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Gene. 2013 Mar 1;516(1):53-7. doi: 10.1016/j.gene.2012.12.014. Epub 2012 Dec 21.

KIR genes and HLA class I ligands in Gaucher disease.

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Medical Genetics Service, Hospital de Clínicas de Porto Alegre, Brazil.


Gaucher disease (GD) is caused by reduced activity of the lysosomal enzyme glucocerebrosidase, which leads to a buildup of glucocerebroside within the cells and chronic stimulation of the immune system. GD is associated with clinical variability even in the same family, which suggests the influence of modifier genes. Natural killer (NK) cells play an important role in the immune response, and their number is decreased in GD. Killer-cell immunoglobulin-like receptors (KIR) regulate the activity of NK cells through an interaction with specific human leukocyte antigen (HLA) class I molecules on target cells.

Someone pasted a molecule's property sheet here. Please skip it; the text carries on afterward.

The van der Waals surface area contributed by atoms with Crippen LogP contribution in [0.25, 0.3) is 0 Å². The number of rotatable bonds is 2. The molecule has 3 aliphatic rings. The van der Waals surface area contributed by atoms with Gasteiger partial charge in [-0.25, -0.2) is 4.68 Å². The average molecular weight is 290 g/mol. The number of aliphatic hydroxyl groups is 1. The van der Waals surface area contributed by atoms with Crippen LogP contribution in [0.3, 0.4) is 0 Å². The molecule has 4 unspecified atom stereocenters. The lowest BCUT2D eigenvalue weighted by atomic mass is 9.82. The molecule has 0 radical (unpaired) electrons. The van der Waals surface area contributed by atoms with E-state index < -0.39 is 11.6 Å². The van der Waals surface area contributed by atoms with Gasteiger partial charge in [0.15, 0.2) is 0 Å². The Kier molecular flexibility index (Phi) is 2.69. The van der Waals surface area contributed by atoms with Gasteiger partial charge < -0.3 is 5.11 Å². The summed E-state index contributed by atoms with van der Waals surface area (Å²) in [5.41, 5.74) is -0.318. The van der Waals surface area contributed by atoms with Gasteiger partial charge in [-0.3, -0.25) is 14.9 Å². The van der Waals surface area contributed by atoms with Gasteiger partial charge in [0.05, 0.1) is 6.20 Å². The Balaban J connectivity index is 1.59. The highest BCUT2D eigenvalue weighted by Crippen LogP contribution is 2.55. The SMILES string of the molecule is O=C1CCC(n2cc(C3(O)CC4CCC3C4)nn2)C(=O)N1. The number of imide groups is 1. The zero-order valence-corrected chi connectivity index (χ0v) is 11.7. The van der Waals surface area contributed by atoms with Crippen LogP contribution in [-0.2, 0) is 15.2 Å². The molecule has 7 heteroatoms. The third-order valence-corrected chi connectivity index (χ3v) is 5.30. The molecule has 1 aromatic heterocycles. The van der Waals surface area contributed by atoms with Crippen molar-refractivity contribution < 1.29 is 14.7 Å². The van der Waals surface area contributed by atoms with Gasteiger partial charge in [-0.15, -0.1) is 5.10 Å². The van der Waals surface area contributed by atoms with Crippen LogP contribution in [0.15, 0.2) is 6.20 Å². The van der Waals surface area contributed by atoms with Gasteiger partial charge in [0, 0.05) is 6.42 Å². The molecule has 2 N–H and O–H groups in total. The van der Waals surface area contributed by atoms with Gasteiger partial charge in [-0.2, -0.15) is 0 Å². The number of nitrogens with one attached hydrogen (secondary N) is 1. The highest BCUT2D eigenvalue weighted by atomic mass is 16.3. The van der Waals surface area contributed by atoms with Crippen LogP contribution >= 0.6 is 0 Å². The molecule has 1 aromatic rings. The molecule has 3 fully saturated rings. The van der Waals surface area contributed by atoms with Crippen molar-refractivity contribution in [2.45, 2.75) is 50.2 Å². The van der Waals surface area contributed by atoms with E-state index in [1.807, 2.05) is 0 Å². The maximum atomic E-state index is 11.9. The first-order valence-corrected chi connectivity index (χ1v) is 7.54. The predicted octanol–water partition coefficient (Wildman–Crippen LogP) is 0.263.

To analyze the variability of KIR genes in a sample of GD patients from Southern Brazil, and look for associations between variants and clinical manifestations.


Thirty-one GD patients (24 mild, 4 moderate, and 3 severe) were included in the study. Fifteen KIR genes, HLA-C and HLA-Bw4 were analyzed using SSP-PCR. Clinical, biochemical, and radiological data were collected by means of a chart review.


Age at symptom onset was associated with KIR2DL2 and KIR2DS2 in combination with the ligand HLA-C1 (p=0.038). Patients who have the HLA-C2 variant appear to have more mono- and polyclonal bands on protein electrophoresis (p=0.007, OR 21.3). There was no between-group significant difference in the frequencies of KIR/HLA variants.


Although exploratory our data suggest a possible association of KIR/HLA variants and the severity of GD. Further study of KIR/HLA variants is required, as they seem to be a phenotype-modifying factor in this disease.

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